Tory Miller on Iron Chef (copy)

Tory Miller competed against Iron Chef Bobby Flay in "Iron Chef Showdown" on the Food Network.

On the night chef Tory Miller won "Iron Chef Showdown," the bandaged cheddar got almost as big a cheer as chef Miller himself.

Miller, chef and co-owner of L'Etoile, Graze, Sujeo and Estrellon, beat resident "Iron Chef" Bobby Flay on the Food Network Wednesday night with a bison spring roll, a riff on Vietnamese pho and bibimbap that might have looked familiar to anyone who's tried the dish at Graze.

At the watch party at Estrellon, Miller's Spanish-themed restaurant downtown, Willi Lehner's Bleu Mont bandaged cheddar got big cheers from the residents of Packer nation. Miller grated the cheese over a ddeokbokki gnocchi — basically an Italian dish reinterpreted with stir-fried, gelatinous Korean rice sticks.

As Miller told the judges, "In Wisconsin, we put cheese on everything."

"I was very specific in my sourcing for that part," Miller said to an assembled crowd of industry and media types after his win. He was similarly proud of his team: "I brought the heavy hitters, for sure."

Miller's win was filmed more than six months ago, and it took longer than expected to air. After scheduling Miller's episode for mid-December (when a similar, rowdier party gathered at Estrellon), the Food Network delayed Miller's "all American meat battle" for a month in order to edit out judge John Besh.

Besh, a New Orleans-based, award-winning chef was revealed to foster a culture of sexual harassment within his restaurant group and has since stepped away from his businesses. "Top Chef" also edited him out of an episode.

Miller viewed silently editing Besh out as "a missed opportunity" for the Food Network.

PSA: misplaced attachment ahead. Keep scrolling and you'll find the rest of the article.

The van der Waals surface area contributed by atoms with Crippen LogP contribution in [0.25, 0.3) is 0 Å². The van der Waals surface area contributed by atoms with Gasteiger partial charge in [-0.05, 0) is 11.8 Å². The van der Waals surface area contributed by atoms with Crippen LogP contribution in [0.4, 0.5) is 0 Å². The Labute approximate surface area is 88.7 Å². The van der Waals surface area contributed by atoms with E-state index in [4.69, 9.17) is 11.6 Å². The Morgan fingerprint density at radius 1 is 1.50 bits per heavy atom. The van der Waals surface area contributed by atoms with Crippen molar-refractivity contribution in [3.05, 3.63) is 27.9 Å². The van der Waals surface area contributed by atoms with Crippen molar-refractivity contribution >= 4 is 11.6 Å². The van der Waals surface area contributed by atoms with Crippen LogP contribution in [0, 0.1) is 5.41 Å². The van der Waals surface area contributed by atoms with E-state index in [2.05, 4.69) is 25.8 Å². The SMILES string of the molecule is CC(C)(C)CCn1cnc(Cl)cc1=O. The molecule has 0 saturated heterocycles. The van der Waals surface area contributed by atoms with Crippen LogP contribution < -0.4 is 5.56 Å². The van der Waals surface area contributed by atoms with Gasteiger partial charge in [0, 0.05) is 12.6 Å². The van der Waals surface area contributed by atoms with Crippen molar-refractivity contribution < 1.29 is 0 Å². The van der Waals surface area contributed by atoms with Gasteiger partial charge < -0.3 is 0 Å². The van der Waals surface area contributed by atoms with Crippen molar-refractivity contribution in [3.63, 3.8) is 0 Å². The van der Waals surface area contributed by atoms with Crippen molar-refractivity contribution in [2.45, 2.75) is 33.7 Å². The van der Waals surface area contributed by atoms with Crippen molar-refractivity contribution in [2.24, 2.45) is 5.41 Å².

"I was disappointed," he said. "I thought it was a lost opportunity to really make a statement."

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Chef Tory Miller prepares a dish in the kitchen at Sujeo.

But finally on Wednesday, a bar full of current and former employees, friends and family — including Miller's young son, Miles — got to watch Madison's own compete against a chef from Chicago and Iron Chef Bobby Flay himself.

Miller competed first against Jenner Tomaska of Next in Chicago in a potato battle. Tomaska made potatoes three ways with halibut, but Miller's well-cooked, well-seasoned hashbrown beat the "raw" acid in Tomaska's dish. 

"It's like visiting Epcot when you're drunk," quipped host Alton Brown when he saw Miller combining Japanese mushrooms and Mexican chorizo. But despite Miller's "hideously" undercooked egg (parts of the white were still raw), Brown gave the victory to Miller.

"I knew that if we could get to the second part and I could work with my team that we would win," Miller said Wednesday.

For the second half of the show, Miller went up against Flay, one of Iron Chef's "monsters of the culinary world," as Miller put it. "That dude doesn't lose."

"Iron Chef" chairman Mark Dacascos announced that the theme ingredient was bison, and both teams set to work. When Flay began incorporating Korean ingredients into a rib-eye, the Estrellon crowd boo'd. Onscreen, Miller kept moving, even as his juicer began to shake and leak onto the table.

"I'm loving bison right now," Miller told the camera early in the challenge. "Ask me again in 20 minutes."